It may come as a surprise, but every day people receive the wrong medications. The errors usually occur when the doctor prescribes the wrong medication, the pharmacy fills the prescription with the incorrect medication, or the wrong dosage of the correct prescription is dispensed. Often, errors result from a flawed system with inadequate backup to detect mistakes.
The National Coordinating Council for Medication Error Reporting and Prevention defines a medication error as, “any preventable event that may cause or lead to inappropriate medication use or patient harm while the medication is in the control of the health care professional, patient, or consumer. Such events may be related to professional practice, health care products, procedures, and systems, including prescribing, order communication, product labeling, packaging, and nomenclature, compounding, dispensing, distribution, administration, education, monitoring, and use.” When a doctor, nurse, or pharmacist acts negligently, it can lead to further health complications, even death. According to the National Center for Biotechnology Information, each year in the United States alone, 7,000 to 9,000 people die due to a medication error. Additionally, hundreds of thousands of other patients experience a harmful reaction or other complications related to a medication.
In many cases, mistakes are made by well-trained healthcare professionals. For example, many medications have look-alike spelling, and it is very easy for the pharmacist to grab the wrong one off the shelf by mistake.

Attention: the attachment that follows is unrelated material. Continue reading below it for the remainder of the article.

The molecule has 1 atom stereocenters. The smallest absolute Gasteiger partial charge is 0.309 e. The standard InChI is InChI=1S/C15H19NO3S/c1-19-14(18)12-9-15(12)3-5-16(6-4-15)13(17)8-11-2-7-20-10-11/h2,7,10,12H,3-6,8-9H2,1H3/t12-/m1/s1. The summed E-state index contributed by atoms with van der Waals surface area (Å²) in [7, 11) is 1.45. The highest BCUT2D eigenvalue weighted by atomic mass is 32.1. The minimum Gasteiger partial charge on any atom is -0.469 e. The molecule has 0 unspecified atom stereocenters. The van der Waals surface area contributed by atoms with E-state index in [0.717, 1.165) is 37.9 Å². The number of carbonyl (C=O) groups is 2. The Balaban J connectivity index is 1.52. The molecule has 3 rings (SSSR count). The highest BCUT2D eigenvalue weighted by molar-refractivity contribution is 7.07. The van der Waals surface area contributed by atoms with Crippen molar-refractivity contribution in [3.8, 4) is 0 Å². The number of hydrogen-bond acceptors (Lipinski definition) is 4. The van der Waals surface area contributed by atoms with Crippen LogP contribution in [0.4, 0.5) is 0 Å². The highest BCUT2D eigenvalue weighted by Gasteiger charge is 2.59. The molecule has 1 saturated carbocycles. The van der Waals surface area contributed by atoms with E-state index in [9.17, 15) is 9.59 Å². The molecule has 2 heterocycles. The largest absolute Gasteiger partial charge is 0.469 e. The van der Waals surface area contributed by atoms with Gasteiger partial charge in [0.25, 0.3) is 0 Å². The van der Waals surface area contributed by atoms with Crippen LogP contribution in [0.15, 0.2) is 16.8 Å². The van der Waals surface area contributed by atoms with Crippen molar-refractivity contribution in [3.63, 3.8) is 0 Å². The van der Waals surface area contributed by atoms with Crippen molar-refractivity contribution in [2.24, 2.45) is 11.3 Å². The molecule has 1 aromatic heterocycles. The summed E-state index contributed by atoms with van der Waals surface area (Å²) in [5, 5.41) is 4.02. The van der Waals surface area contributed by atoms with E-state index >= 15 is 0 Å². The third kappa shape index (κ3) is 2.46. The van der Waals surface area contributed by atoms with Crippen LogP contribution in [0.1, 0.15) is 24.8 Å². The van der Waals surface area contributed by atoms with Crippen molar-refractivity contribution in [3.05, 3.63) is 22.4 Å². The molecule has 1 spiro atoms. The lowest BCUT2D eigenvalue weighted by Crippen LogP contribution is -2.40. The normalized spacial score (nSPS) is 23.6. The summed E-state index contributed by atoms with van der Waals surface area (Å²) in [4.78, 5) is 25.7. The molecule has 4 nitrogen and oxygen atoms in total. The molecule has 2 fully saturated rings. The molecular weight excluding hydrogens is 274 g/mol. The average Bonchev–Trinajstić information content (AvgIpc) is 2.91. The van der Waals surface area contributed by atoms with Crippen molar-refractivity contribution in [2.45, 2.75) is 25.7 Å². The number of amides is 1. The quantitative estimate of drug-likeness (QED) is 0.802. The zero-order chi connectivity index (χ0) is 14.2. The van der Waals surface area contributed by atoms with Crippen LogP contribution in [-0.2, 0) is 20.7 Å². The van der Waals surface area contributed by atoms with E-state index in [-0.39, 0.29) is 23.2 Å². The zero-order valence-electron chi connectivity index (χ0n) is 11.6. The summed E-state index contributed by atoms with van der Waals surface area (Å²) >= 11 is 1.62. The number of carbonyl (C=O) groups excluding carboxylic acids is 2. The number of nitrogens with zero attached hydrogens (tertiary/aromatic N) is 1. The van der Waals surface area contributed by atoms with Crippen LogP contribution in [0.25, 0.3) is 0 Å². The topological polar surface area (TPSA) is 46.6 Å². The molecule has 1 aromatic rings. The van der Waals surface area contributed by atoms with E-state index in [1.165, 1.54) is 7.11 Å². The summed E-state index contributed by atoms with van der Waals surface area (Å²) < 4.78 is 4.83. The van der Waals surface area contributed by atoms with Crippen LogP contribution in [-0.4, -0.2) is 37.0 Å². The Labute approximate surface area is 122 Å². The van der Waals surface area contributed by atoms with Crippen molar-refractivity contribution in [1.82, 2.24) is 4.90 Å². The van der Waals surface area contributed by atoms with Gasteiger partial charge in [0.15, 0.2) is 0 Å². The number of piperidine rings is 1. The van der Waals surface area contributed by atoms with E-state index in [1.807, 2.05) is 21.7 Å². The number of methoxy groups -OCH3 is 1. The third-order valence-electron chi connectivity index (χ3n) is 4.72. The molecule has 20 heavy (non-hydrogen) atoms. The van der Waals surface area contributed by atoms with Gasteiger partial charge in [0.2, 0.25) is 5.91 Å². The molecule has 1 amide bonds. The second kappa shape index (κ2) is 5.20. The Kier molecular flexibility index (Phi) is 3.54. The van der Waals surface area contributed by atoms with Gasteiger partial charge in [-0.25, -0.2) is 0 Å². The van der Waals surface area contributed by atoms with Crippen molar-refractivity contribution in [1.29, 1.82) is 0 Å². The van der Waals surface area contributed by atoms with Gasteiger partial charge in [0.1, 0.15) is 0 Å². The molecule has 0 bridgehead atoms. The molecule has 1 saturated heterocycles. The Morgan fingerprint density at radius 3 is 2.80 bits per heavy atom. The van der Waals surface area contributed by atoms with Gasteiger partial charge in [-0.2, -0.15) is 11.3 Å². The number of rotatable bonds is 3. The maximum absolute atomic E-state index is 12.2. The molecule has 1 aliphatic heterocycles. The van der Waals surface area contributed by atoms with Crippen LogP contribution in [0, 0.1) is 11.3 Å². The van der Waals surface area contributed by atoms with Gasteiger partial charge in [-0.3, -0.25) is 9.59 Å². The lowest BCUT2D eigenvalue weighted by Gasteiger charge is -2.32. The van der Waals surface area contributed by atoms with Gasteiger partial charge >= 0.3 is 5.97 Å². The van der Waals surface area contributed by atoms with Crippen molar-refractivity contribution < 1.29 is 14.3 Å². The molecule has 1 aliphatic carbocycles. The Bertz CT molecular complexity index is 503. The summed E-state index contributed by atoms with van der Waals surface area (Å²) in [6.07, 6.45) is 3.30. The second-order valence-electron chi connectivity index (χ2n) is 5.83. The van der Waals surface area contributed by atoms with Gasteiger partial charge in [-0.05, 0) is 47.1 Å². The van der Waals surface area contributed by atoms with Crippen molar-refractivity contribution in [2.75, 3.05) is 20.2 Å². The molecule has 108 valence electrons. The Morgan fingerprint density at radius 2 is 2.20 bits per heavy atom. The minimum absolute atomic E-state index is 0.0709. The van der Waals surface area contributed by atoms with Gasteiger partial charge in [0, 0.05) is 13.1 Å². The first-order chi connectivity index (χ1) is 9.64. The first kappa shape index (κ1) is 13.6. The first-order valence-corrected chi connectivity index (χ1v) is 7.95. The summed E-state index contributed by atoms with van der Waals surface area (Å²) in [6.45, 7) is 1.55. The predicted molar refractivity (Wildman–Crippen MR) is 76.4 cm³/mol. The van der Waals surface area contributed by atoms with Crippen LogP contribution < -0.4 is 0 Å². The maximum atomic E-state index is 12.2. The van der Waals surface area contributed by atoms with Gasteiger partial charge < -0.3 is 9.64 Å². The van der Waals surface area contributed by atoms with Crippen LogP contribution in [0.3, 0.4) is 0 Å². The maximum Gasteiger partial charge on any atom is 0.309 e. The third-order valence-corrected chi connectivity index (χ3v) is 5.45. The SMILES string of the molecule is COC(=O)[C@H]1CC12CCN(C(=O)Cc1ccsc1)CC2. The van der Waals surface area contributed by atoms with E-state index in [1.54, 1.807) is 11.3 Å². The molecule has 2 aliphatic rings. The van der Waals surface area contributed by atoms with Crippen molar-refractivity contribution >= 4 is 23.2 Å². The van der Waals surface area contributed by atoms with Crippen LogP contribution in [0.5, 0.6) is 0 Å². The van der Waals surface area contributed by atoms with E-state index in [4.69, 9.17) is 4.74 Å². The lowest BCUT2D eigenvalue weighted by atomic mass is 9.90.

Medication Error Risk Factors
- High call volume and distractions
- Inexperienced staff
- Lack of policy enforcement
- Medically complex patients
- Medications requiring calculations
- Environmental factors
- Poor communication
- Shift work
- Workplace culture
- Verbal orders
- Interpersonal factors such as external stress
Today every prescription order is done electronically, but there is still room for error.
The Most Common System Failures
- Inaccurate order transcription
- Drug knowledge dissemination
- Failing to obtain allergy history
- Incomplete order checking
- Mistakes the tracking of the medication orders
- Poor professional communication
- Unavailability or inaccurate patient information
Preventing Medication Errors
- Tell your doctor about any allergies, other medications you are taking, and pre-existing conditions
- Confirm dosage with your doctor
- Make sure the correct name is on the bag
- Immediately open the bag at the counter, check the label, and verify it is the correct medication, with your name
- Talk to the pharmacist if you have any questions or concerns
- Have a list of your meds and a copy of new prescriptions so you have them in hand when you talk to the pharmacist
Always remember to ask your doctor about medication side effects. If you have been injured after a doctor, nurse, or pharmacist failed to take proper precautions when prescribing, administering, or dispensing medication, you have the right to file a medical malpractice lawsuit.
At Edelman, Krasin, & Jaye, PLLC, we offer more than 60 years of combined experience and have convenient office locations in Long Island, Brooklyn, and the Bronx, and we know how to approach these cases to get the results you need. If you or your loved ones are the victims of a medical error, we hold health care staff responsible for errors. Call us at 800-469-7429 to set up a free initial consultation. You can also contact us using our online form and on our Live Chat application on our website to have your questions answered at any time.